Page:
This is a guest post by Jedd Johnson of the Diesel Crew. With nearly 15 years in Strength and Conditioning, he has tried all forms of strength training and fitness, but is most passionate about grip training. For the best grip training instruction on the internet, join him atTheGripAuthority.com.
One of the great things about Gripper Training is that there is a nearly endless variety of things you can do with grippers as long as you get your imagination going a bit.
If you have troubles thinking up cool and interesting variations in your gripper training, just think about a form of more conventional training and apply it to your gripper work.
For instance, one common method of increasing the number of reps and sheer volume you do in your regular strength and muscle building training is Drop Sets. This is where you perform a certain number of repetitions in a lift, and then once you come near to or actually hit the point of failure, you set the weight down and perform more repetitions.
For instance, in the Deadlift, you can hit a set number of repetitions with a starting weight, and then pull a plate off the bar and continue.
Here is an example of how to do Drop Sets with the Deadlift:
The very same concept of Drop Sets can also be performed with Grippers.
In order to do this, you will need at least two grippers. One of them will be “heavier” and the other one will be “lighter.”
In this video, I perform a Gripper Drop Set, first hitting a filed Elite Gripper, then hitting a lighter, #3 gripper.
Normally, that #3 would go down no problem, but because I already attempted the Elite gripper and performed a static hold near the end range, I was pre-exhausted and it made the #3 gripper some much harder to close than it actually is.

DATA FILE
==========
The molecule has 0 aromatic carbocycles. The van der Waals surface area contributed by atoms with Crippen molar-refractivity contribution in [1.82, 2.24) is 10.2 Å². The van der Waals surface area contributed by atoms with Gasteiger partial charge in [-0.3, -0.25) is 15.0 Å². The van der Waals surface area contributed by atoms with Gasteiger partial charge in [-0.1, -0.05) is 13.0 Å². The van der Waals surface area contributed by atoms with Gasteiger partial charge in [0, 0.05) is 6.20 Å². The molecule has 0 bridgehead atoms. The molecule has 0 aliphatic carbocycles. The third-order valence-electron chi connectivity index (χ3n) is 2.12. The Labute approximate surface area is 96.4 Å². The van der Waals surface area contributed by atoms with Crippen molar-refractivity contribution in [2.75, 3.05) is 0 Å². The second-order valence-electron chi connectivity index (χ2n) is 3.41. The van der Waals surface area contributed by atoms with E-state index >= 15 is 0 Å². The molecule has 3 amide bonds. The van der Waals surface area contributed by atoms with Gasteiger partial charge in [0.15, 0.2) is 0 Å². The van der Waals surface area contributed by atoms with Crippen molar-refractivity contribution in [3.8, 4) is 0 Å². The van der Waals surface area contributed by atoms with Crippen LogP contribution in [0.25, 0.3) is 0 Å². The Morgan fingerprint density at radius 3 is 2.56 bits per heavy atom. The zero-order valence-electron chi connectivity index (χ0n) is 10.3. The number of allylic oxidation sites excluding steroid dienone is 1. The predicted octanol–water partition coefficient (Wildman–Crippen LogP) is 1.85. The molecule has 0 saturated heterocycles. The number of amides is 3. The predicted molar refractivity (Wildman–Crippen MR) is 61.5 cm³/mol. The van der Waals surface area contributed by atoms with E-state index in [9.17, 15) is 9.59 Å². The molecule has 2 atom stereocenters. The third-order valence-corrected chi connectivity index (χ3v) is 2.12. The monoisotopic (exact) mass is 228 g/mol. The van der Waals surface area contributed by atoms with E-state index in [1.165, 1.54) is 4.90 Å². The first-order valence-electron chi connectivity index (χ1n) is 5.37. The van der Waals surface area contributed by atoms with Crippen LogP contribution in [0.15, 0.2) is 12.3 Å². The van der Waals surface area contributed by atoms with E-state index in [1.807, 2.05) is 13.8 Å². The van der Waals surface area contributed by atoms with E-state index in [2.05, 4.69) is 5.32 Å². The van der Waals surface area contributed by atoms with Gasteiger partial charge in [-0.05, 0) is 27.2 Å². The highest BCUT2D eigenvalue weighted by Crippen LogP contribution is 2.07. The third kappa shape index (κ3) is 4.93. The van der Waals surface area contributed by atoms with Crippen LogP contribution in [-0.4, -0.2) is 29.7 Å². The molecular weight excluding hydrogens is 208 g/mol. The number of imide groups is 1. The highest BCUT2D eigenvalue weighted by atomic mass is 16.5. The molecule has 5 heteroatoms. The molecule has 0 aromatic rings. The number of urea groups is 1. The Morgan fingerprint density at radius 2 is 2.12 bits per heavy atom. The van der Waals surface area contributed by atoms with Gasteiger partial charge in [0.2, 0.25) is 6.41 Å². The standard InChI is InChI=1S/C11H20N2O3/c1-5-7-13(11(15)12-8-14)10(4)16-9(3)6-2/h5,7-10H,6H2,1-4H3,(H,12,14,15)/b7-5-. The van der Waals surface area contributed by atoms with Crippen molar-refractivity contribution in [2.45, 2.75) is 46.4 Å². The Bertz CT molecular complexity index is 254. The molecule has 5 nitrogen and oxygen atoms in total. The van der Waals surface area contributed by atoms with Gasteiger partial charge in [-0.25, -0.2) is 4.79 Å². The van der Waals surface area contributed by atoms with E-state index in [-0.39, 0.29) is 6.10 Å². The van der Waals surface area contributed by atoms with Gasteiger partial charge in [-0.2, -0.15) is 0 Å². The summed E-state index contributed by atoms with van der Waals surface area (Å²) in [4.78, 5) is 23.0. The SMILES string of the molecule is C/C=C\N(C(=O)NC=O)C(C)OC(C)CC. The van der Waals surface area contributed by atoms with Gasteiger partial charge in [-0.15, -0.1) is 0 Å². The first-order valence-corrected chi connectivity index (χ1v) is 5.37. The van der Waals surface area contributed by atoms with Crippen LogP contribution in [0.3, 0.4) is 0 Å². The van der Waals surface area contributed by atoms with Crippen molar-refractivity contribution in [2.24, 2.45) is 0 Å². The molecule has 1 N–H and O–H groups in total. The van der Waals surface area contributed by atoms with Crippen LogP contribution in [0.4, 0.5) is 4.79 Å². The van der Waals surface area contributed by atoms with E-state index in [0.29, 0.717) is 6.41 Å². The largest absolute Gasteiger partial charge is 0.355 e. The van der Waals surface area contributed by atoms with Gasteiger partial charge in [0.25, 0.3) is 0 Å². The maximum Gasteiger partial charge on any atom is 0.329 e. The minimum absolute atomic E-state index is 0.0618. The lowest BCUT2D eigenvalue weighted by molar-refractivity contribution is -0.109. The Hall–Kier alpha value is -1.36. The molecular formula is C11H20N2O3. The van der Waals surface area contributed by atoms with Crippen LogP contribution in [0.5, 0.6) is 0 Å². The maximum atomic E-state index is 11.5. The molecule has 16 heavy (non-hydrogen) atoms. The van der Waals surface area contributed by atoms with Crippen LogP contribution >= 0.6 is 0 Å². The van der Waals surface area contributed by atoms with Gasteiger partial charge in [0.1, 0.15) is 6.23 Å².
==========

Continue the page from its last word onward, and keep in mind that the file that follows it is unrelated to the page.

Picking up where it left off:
So, if you have only a limited number of grippers in your collection, this method can be very helpful to you, because the lighter grippers will seem tougher to close and you will have to work harder to make the handles touch.
If you want to take this method even further, you can use a whole series of grippers and run down the table in almost a medley-type format.
Other variations include modifying the set depth used, the period of time holding the gripper closed, the number of repetitions with the grippers, etc.
Like I said at the beginning, the only thing limiting you in your gripper training is your own imagination. There’s no reason to ever get completely bored with grippers. There are always more ways you can challenge yourself.
For more gripper training variations, check out the following posts at my website:
Also, if you are really serious about your Gripper Training, then you need to pick up my On-line DVD called CRUSH: Total Gripper Domination. With over 2 hours of training instruction, you will increase your awareness of what is possible with grippers and see new progress moving up the gripper ladder.
All the best in your training,